It begins with the artist - the eyes and minding hands that are he definitive tools of creation.
Recent advances in scanning, computer modeling, 3-D printing and machining technology allow artists a more varied and streamlined approach to the realization of their work.
At Bollinger Atelier in Tempe, Arizona, digital processes and equipment such as 3-D modeling software platforms, 3-D scanning, 4-axis CNC milling, and a DLP 3-D printing combine with traditional foundry work and art molding, casting, and finishing techniques to help artists bring life to their work. As the technologies evolve, so do the potential applications in sculpture. “CAD, or 3-D modeling technologies have only more recently advanced to the point where more complex and organic shapes and geometries can be created. In the past these programs were mostly utilized by engineers or architects, for more industrial applications,” says Jacob Sterenberg, general manager and digital specialist at the atelier.”
While many of these technologies have been around for several years, in the past they have been so cost prohibitive that it has not been practical for use by artists or fine art foundries. The recent proliferation of digital tools has driven the cost down to the point that 3-D modeling software and 3-D printers have become affordable for the individual.
“With the advance of digital technologies such as 3-D modeling, 3-D scanning, CNC milling, and rapid prototyping (3-D printing), more artists are using these technologies in conjunction with, or in place of, traditional sculpting and production methods,” Sterenberg says.
The technology enabled New York City - based artist E.V. Day (b. 1967) to replicate one of Monet’s waterlilies, which she supersized in stages of transformation echoing both literal growth and change and the sort of digitize, mechanized rebirth brought about by a Star Trek transporter beam.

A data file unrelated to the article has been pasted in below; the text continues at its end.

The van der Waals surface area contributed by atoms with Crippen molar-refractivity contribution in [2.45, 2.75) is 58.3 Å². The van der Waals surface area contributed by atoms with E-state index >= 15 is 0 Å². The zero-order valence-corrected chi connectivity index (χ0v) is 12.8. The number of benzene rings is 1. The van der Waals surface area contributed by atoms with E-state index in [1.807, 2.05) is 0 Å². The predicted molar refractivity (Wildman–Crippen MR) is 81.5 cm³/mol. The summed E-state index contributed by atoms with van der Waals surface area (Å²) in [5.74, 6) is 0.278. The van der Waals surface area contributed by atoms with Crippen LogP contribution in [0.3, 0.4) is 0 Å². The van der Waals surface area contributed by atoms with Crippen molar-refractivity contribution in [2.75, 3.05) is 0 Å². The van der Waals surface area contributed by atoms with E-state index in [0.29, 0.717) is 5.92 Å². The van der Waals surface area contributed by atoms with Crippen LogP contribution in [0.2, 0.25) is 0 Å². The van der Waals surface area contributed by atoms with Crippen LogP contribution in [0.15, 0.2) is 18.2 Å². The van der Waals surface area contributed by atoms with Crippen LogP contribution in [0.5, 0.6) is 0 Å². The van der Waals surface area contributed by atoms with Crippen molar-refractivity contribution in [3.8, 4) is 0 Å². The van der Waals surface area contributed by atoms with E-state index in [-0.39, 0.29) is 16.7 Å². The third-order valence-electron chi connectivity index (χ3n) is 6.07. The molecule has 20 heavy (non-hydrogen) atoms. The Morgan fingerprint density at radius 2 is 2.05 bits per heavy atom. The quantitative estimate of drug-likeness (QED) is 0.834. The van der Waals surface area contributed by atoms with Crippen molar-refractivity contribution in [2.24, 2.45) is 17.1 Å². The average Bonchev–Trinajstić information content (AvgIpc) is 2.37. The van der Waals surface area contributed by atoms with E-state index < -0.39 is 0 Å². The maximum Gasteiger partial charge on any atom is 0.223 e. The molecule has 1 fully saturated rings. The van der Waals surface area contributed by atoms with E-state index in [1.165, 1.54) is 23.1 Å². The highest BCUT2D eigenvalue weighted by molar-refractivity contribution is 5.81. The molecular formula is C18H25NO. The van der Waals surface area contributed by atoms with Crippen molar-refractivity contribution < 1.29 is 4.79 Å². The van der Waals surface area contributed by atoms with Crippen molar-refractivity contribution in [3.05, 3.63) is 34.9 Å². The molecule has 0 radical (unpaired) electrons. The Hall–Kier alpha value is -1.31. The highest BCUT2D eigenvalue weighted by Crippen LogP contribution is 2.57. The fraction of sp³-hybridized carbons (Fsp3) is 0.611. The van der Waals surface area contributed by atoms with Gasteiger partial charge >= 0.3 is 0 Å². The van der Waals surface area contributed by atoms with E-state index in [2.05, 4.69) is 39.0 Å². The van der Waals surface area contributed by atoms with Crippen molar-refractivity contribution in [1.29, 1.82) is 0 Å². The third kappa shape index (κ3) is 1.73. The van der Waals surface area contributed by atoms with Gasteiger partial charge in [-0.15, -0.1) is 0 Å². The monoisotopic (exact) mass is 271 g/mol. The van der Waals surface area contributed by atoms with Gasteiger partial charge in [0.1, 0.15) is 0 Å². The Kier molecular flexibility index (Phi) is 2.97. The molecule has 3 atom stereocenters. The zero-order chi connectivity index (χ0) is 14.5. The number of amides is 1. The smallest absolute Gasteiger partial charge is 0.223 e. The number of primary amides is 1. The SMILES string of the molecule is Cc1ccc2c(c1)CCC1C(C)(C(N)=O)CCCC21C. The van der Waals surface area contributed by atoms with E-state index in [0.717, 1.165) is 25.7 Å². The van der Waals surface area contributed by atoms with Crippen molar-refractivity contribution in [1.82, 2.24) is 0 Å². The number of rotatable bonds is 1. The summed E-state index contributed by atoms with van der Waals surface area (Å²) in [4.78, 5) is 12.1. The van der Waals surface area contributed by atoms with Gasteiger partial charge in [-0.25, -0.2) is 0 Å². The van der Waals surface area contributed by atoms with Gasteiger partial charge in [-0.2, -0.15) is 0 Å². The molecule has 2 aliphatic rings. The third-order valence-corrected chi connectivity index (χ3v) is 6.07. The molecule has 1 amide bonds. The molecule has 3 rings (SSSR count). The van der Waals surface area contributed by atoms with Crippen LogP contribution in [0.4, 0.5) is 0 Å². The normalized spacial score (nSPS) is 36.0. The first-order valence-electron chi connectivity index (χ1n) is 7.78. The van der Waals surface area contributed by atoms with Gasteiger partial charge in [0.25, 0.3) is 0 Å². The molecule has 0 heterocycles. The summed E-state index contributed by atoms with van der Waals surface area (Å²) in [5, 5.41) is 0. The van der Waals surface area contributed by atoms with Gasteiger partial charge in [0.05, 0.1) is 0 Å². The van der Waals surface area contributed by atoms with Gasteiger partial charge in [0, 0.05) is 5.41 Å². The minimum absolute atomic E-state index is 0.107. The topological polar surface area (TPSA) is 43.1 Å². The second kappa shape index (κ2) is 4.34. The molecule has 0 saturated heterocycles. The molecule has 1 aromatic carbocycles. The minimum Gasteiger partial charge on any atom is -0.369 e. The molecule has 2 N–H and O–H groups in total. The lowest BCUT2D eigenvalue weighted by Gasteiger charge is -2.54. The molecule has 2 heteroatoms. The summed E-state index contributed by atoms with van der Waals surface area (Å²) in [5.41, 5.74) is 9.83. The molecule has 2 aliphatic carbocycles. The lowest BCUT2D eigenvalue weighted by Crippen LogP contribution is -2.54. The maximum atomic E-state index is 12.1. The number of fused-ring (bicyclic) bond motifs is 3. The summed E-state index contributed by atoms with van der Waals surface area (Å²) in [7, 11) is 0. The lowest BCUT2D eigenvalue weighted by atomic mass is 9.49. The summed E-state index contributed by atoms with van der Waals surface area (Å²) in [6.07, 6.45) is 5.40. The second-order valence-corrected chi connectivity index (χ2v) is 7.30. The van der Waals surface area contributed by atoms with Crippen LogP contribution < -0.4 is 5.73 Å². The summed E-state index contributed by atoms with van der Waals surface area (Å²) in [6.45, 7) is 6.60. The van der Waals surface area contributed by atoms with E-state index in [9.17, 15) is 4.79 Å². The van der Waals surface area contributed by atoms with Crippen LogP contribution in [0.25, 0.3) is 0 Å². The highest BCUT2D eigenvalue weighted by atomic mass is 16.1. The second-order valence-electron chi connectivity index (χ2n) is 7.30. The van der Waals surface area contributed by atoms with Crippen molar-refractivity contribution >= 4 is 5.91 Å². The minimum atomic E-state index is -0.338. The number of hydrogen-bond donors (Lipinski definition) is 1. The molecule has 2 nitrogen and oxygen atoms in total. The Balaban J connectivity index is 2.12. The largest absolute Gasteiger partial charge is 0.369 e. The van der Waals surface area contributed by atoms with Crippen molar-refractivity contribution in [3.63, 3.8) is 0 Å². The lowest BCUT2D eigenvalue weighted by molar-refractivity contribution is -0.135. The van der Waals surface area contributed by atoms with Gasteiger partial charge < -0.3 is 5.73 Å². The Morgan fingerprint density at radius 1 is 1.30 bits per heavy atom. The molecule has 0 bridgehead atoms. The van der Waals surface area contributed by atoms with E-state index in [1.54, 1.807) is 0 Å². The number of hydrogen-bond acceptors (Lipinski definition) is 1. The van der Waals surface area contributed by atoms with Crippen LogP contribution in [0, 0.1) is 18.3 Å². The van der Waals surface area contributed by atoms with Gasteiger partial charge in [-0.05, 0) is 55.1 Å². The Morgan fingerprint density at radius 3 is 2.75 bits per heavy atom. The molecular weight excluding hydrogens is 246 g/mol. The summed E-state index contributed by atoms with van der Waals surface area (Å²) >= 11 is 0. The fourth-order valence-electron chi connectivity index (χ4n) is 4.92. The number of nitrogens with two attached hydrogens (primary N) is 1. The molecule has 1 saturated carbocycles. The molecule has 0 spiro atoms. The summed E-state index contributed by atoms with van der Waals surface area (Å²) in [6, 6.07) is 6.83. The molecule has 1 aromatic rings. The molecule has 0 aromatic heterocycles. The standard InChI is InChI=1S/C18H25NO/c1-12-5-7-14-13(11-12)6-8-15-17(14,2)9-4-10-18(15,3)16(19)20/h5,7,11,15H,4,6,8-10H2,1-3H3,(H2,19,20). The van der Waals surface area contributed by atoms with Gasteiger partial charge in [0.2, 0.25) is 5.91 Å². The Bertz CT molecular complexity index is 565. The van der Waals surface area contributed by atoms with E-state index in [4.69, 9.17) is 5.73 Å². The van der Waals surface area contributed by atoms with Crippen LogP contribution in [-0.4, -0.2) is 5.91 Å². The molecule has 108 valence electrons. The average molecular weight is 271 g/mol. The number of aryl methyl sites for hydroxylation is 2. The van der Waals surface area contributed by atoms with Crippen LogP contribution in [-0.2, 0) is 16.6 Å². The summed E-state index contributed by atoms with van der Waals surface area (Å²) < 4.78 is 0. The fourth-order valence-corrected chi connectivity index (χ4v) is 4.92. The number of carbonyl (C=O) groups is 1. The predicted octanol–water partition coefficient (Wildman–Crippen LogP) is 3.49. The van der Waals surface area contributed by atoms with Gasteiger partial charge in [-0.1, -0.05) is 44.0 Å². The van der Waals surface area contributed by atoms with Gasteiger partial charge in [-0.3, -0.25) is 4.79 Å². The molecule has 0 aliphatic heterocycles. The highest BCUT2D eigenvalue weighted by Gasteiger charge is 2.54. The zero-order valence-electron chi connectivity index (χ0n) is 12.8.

Day plucked the original specimen for this work from Claude Monet’s famous flower gardens in Giverny, France, during her 2010 residency at the Claude Monet Foundation. She preserved the flower in a microwave press, then scanned and created a high resolution digital photograph from which a 3-D model was built. Day manipulated the digital files to create models of the flower at various elevations, which became the Polllinator (Water Lily) (2012) series of six cast-aluminum sculptures plus three etchings on glass. E.V. Day’s Water Lilies were created using digital technologies in place of physical models or sculptures. Sterenberg says.
Computer modeling allowed Day to explore the image of the water lily at various sizes and elevations as she created her sculpture.
“In this case the digital modeling process allowed greater flexibility in creating a series of sculptures that had the same general design characteristics, but were manipulated digitally to create several unique sculptures ,” Sterenberg says. “Rather than create several individual physical models, one digital 3-D model was created and, under the artist’s direction, 3-D modeling software was used to adjust the composition to produce the individual designs.”
The modeling software itself became a medium of sorts for the etchings, as Day used the wireframe images from the digital files, sliced them into two topographical layers that were laser-etched onto separate sheets of glass, then combined them into a third image that was etched onto it’s own plate. She revisited these wireframe images with Waterlily - Transporter - Two Stages (2014), which display the two topographical layers of the flower etched onto two separate sheets of plexiglass precisely aligned to create the third image. In the artists words, “the renderings coalesce into a single, stylized image of the water lily, which appears to be magically suspended in three-dimensional space, like thread in resin.”
Digital modeling allows for not only a more fluid transition from concept to creation, but also creates the opportunity for the sculptor to find and address structural, engineering, and installation issues earlier in the process.
Enlarging is particularly tricky because there is never a direct translation to the larger scale. Details are lost or magnified, perspective change, and proportions easily become distorted. This is not due to inaccuracy in the translation from the maquette so much as to shifts in viewer perception as the size of the piece changes.
“These technologies sometimes allow us to produce works that would not be possible using traditional sculpting methods,” Sterenberg says, “or would be so labor intensive that it would not be cost effective to produce the works.”